The space in the break of my heart…

The space in the break of my heart…

My mother died 25 years ago. She was sixty. To be honest it was a devastating loss. We lost our father two years earlier through a long battle with cancer but Mam? Well she simply disappeared one night, or at least that’s how it felt. She had come through a brief enough medical battle which in itself was life threatening. She was on the way back out of that battle all seemed well. Mam went out with her sisters for the first time since her battle began as if to celebrate her return. She dropped dead holding on to her sister’s hand, singing.

Today is her birthday. She would be eighty five. I saw her two days before she died and I never saw her again. I was called to the hospital at two in the morning, but the body that lay on that hospital bed wasn’t Mam. She was gone and it truly broke my heart. Some people have a big influence on your life, some fade in and out without registering a mark. My mother’s love, left an indelible softness in my heart that has shaped all that may be good about me.

When I wrote Little Big Boy, it was Mam that sculpted my tale. Many think the book autobiographical which of course it is not, but there are elements and stories from my life that I called upon, to evoke the emotion needed to make this book something special for me. At the heart of the book is Little Big Boy’s love for his mother and her love for him. It was my mother that I called upon when I needed to find the words to portray the deepest joy and sorrow and as such Little Big Boy was actually a very painful book to write.


People say things like they poured their heart and soul into something. I did something quite different with what has become my readers’ favourite Max Power book. I gave of my pain. I shared a hurt I could never fully describe and I offered a taste of what love means to me. It was neither my heart nor my soul; it was the space in the break of my heart, the gap that had been forged through loss, an unfulfilled lonely pain that no one but you can know in your own terrible darkness when you lose someone you love. Little Big boy is not my story yet it carries the weight of my pain and the lightness of my joy.  Perhaps that is why it is so special to me and why so many readers connect with it.  I lost my brother nine years ago. Where once we were six now we are three and in writing Little Big Boy, I came close to following Dad, Mam and Brian through my own dice with death which is well documented in my blogs of the time. I miss them all, but today is her birthday so today I think of Mam.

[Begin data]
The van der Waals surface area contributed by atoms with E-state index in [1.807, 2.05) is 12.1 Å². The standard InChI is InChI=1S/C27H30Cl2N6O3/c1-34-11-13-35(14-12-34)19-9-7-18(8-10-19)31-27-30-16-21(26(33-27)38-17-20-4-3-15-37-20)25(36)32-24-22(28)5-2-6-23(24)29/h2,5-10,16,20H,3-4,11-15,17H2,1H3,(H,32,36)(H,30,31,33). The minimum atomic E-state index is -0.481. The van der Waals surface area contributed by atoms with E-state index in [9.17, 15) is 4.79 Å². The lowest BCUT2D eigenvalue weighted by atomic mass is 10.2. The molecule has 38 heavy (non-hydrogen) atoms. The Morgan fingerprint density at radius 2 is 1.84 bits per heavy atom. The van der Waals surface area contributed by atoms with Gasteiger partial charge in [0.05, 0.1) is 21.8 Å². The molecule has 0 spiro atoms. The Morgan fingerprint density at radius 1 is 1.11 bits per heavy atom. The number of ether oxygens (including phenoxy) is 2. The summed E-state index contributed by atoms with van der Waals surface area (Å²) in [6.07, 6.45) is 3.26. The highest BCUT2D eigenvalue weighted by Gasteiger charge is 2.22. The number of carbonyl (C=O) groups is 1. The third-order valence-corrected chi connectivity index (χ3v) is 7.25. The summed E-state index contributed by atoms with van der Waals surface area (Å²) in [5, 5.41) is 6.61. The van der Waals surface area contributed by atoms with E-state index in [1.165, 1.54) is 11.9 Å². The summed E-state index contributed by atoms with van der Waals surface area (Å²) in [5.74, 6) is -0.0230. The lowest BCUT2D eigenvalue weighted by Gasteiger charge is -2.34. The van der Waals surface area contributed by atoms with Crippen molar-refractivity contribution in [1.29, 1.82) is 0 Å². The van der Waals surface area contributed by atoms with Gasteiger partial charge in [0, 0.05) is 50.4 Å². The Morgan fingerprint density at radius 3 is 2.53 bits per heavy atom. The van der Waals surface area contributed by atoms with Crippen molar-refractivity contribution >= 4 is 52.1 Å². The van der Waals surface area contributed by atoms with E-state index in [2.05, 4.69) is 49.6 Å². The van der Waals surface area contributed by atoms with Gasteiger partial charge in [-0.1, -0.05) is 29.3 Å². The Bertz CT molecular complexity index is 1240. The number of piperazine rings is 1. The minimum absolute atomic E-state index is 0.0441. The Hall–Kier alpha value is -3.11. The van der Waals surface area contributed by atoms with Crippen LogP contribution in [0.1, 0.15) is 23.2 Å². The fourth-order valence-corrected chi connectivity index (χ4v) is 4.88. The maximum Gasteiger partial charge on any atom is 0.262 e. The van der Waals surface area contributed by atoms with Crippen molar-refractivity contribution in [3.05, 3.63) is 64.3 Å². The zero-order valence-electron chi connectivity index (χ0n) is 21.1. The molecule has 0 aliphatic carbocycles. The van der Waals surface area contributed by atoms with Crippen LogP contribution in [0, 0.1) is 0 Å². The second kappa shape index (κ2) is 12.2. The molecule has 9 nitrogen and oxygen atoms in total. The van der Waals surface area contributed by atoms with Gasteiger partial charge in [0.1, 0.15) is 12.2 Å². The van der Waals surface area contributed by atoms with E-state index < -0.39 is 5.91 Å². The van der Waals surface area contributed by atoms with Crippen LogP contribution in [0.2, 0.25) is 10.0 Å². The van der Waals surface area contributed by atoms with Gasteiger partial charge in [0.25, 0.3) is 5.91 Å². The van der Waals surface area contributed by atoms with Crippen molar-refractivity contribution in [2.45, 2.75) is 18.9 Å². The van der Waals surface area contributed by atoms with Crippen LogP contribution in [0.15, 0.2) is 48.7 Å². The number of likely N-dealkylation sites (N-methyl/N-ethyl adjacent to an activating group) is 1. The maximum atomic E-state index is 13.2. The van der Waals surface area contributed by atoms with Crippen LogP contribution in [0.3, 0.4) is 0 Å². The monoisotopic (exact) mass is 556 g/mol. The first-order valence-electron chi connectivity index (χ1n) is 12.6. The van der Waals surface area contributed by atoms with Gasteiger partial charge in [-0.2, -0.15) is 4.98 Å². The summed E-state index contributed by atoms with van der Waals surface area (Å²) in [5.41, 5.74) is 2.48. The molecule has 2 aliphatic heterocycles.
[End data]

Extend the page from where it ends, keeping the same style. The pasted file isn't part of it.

I miss her every day in truth but in a very subjective way. I miss her by her absence, which may sound an obvious thing to say but I mean more than just the obvious in this. In her not being there I have no one to scold me, no one to tell me I’m being foolish or selfish or unkind. I miss her ability to read me like a book and offer direction even when I disagree with her. Her absence left me rudderless. My north star clouded over as I sailed in the dark alone and despairing, wondering if I could ever find my way without her guiding hand.